The following censorship instructions, issued to the media by government authorities, have been leaked and distributed online. The name of the issuing body has been omitted to protect the source.
Regarding the death of Xu Caihou due to bladder cancer, use only Xinhua wire copy. Do not make the story headline news on the homepage. Close comment sections. (March 15, 2015)
Xinhua reports that former Central Military Commission General Xu Caihou died on Sunday. Xu was expelled from the Communist Party last June and was under investigation for corruption. While the charges against the deceased have been dropped, the government states that cases against Xu’s associates will continue, and that it will uphold a “zero tolerance” attitude towards corruption.
The South China Morning Post’s Minnie Chan reports that rumors of Xu’s death began to spread online on March 7, and that sources close to the military doubt Xu died just yesterday. Said one source, “Xu was expected to die many days ago, but it would have been impossible to announce his death at the time because there is a rule that no one and nothing can be allowed to shift the focus away from the ongoing National People’s Congress.” Leaked directives in response to the environmental documentary “Under the Dome” and to a knife attack at a Guangzhou railway station confirm that media were instructed to focus on the NPC and Chinese People’s Political Consultative Conference (CPPCC), or “Two Sessions,” which ended just before the announcement of Xu’s death. Xi Jinping’s anti-corruption campaign also picked back up on Sunday night with the detention of two NPC delegates: Deputy Party head of Yunnan Qiu He and chair of the state-owned First Automobile Works Group (FAW) Xu Jianyi.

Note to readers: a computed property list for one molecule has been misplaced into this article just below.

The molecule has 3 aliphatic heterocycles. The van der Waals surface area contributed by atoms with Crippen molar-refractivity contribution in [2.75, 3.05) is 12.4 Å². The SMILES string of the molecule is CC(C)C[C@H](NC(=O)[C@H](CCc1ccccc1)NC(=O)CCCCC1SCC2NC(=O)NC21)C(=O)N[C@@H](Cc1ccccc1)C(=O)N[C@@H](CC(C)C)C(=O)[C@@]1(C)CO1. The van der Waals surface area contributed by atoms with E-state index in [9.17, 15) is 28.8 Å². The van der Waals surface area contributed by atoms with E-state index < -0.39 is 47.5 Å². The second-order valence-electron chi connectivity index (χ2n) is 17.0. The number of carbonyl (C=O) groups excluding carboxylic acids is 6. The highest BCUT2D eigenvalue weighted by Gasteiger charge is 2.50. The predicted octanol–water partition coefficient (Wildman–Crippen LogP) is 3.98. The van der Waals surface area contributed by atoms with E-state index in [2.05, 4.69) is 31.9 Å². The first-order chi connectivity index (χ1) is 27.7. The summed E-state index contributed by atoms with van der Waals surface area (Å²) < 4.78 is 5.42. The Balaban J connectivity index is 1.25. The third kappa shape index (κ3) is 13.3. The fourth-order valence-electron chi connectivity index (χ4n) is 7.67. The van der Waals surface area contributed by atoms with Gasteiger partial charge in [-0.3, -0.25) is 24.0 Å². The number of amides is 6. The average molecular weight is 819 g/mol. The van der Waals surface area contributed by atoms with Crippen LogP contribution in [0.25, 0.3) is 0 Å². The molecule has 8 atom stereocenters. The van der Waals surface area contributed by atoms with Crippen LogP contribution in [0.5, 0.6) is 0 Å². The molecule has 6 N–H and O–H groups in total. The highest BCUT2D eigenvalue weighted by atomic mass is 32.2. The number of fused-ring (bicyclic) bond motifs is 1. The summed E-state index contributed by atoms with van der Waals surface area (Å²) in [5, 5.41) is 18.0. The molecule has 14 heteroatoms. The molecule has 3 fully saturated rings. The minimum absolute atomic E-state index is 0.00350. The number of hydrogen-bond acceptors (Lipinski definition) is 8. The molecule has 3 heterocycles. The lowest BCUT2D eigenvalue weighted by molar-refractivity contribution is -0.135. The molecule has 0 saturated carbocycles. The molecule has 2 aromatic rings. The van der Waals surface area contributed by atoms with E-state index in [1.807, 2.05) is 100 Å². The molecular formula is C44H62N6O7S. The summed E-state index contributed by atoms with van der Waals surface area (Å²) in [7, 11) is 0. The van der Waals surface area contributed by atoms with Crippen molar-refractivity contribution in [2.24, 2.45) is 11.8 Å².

The death of a senior military official would normally be top news, but not this time. A report of Xu’s death appeared on page nine of the PLA Daily. The story is missing from the homepages of the People’s Daily and Xinhua, but does appear buried under the headlines at The Paper and Global Times [Chinese].
Xu Caihou’s death on page 17 of today’s Southern Metropolis Daily. More important: Dongguan city budget, mini county-level graft probe
— Patrick Boehler 包蟠睿 (@mrbaopanrui) March 16, 2015
FreeWeibo has archived deleted Weibo posts about Xu’s death, including a wry comment in the voice of the state by journalist Luo Changping (@罗昌平):
Luochangping (@罗昌平): “Firmly endorse the central government’s wise decision regarding Xu Caihou’s death due to incurable illness, and seriously study the military procuratorate’s recommendations for handling Xu Caihou’s death due to incurable illness.” (March 16, 2015)
Aotulüshi (@凹凸律师): Nature’s Mysteries: Cancer takes the life of Xu Caihou. Online Comment: Die a year early and have a state funeral—in Babaoshan. Die a year later as a national villain—you can’t be sued. [sweat] Is death really a form of art? (March 16, 2015)
Xu is not the first to elude the corruption crackdown by dying. A Central Party School scholar warned last year that others were escaping through a “judicial loophole” by killing themselves.
Read more directives related to the Xu Caihou case from CDT.
Since directives are sometimes communicated orally to journalists and editors, who then leak them online, the wording published here may not be exact. The date given may indicate when the directive was leaked, rather than when it was issued. CDT does its utmost to verify dates and wording, but also takes precautions to protect the source.